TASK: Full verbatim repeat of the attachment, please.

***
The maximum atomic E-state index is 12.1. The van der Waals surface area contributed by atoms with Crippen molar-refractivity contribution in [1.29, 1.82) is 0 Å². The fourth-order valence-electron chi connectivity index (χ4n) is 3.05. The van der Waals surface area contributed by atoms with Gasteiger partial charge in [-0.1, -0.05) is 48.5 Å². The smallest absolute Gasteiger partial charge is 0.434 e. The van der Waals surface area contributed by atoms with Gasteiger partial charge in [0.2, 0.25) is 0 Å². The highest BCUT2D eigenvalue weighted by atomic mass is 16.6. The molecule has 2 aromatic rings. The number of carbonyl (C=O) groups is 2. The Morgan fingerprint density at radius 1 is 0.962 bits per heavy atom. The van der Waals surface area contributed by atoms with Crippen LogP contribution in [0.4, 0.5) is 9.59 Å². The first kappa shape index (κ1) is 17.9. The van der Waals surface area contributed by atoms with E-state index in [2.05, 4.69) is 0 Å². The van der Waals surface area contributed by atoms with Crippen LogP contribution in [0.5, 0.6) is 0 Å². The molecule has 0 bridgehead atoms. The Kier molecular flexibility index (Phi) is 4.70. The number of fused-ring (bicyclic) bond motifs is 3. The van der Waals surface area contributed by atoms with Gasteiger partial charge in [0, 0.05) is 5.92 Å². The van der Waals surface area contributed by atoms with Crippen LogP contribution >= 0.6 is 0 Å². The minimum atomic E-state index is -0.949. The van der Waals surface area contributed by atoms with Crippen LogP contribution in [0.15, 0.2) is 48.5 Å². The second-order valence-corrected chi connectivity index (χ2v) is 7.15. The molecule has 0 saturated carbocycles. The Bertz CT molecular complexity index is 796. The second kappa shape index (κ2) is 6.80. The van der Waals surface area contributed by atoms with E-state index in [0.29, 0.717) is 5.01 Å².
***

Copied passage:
The maximum atomic E-state index is 12.1. The van der Waals surface area contributed by atoms with Crippen molar-refractivity contribution in [1.29, 1.82) is 0 Å². The fourth-order valence-electron chi connectivity index (χ4n) is 3.05. The van der Waals surface area contributed by atoms with Gasteiger partial charge in [-0.1, -0.05) is 48.5 Å². The smallest absolute Gasteiger partial charge is 0.434 e. The van der Waals surface area contributed by atoms with Gasteiger partial charge in [0.2, 0.25) is 0 Å². The highest BCUT2D eigenvalue weighted by atomic mass is 16.6. The molecule has 2 aromatic rings. The number of carbonyl (C=O) groups is 2. The Morgan fingerprint density at radius 1 is 0.962 bits per heavy atom. The van der Waals surface area contributed by atoms with Crippen LogP contribution in [0.4, 0.5) is 9.59 Å². The first kappa shape index (κ1) is 17.9. The van der Waals surface area contributed by atoms with E-state index in [2.05, 4.69) is 0 Å². The van der Waals surface area contributed by atoms with Crippen LogP contribution in [0.5, 0.6) is 0 Å². The molecule has 0 bridgehead atoms. The Kier molecular flexibility index (Phi) is 4.70. The number of fused-ring (bicyclic) bond motifs is 3. The van der Waals surface area contributed by atoms with Gasteiger partial charge in [0, 0.05) is 5.92 Å². The van der Waals surface area contributed by atoms with Crippen LogP contribution >= 0.6 is 0 Å². The minimum atomic E-state index is -0.949. The van der Waals surface area contributed by atoms with Crippen LogP contribution in [0.15, 0.2) is 48.5 Å². The second-order valence-corrected chi connectivity index (χ2v) is 7.15. The molecule has 0 saturated carbocycles. The Bertz CT molecular complexity index is 796. The second kappa shape index (κ2) is 6.80. The van der Waals surface area contributed by atoms with E-state index in [0.29, 0.717) is 5.01 Å².